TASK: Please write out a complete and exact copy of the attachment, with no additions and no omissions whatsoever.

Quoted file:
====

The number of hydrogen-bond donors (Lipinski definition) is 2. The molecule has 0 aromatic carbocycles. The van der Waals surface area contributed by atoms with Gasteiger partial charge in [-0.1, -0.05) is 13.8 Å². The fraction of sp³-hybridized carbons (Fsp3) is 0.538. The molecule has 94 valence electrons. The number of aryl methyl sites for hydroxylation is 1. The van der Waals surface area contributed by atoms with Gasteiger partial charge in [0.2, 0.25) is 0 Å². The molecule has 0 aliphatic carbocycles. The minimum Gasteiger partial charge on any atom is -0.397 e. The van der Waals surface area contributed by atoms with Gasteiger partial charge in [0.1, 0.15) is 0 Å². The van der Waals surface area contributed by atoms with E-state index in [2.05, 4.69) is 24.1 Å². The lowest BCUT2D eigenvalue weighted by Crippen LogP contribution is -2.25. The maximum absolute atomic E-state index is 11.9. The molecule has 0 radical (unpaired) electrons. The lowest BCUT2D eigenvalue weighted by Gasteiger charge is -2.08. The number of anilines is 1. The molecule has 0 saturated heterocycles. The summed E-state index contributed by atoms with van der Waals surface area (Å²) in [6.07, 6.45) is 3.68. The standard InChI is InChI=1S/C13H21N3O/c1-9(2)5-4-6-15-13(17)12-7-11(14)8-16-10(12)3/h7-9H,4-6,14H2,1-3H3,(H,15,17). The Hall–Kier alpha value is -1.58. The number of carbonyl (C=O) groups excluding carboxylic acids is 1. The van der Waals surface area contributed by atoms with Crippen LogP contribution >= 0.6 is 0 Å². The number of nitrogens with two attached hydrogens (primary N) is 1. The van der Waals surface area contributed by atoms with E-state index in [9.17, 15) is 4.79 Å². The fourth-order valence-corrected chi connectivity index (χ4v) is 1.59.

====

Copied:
The number of hydrogen-bond donors (Lipinski definition) is 2. The molecule has 0 aromatic carbocycles. The van der Waals surface area contributed by atoms with Gasteiger partial charge in [-0.1, -0.05) is 13.8 Å². The fraction of sp³-hybridized carbons (Fsp3) is 0.538. The molecule has 94 valence electrons. The number of aryl methyl sites for hydroxylation is 1. The van der Waals surface area contributed by atoms with Gasteiger partial charge in [0.2, 0.25) is 0 Å². The molecule has 0 aliphatic carbocycles. The minimum Gasteiger partial charge on any atom is -0.397 e. The van der Waals surface area contributed by atoms with Gasteiger partial charge in [0.1, 0.15) is 0 Å². The van der Waals surface area contributed by atoms with E-state index in [2.05, 4.69) is 24.1 Å². The lowest BCUT2D eigenvalue weighted by Crippen LogP contribution is -2.25. The maximum absolute atomic E-state index is 11.9. The molecule has 0 radical (unpaired) electrons. The lowest BCUT2D eigenvalue weighted by Gasteiger charge is -2.08. The number of anilines is 1. The molecule has 0 saturated heterocycles. The summed E-state index contributed by atoms with van der Waals surface area (Å²) in [6.07, 6.45) is 3.68. The standard InChI is InChI=1S/C13H21N3O/c1-9(2)5-4-6-15-13(17)12-7-11(14)8-16-10(12)3/h7-9H,4-6,14H2,1-3H3,(H,15,17). The Hall–Kier alpha value is -1.58. The number of carbonyl (C=O) groups excluding carboxylic acids is 1. The van der Waals surface area contributed by atoms with Crippen LogP contribution >= 0.6 is 0 Å². The number of nitrogens with two attached hydrogens (primary N) is 1. The van der Waals surface area contributed by atoms with E-state index in [9.17, 15) is 4.79 Å². The fourth-order valence-corrected chi connectivity index (χ4v) is 1.59.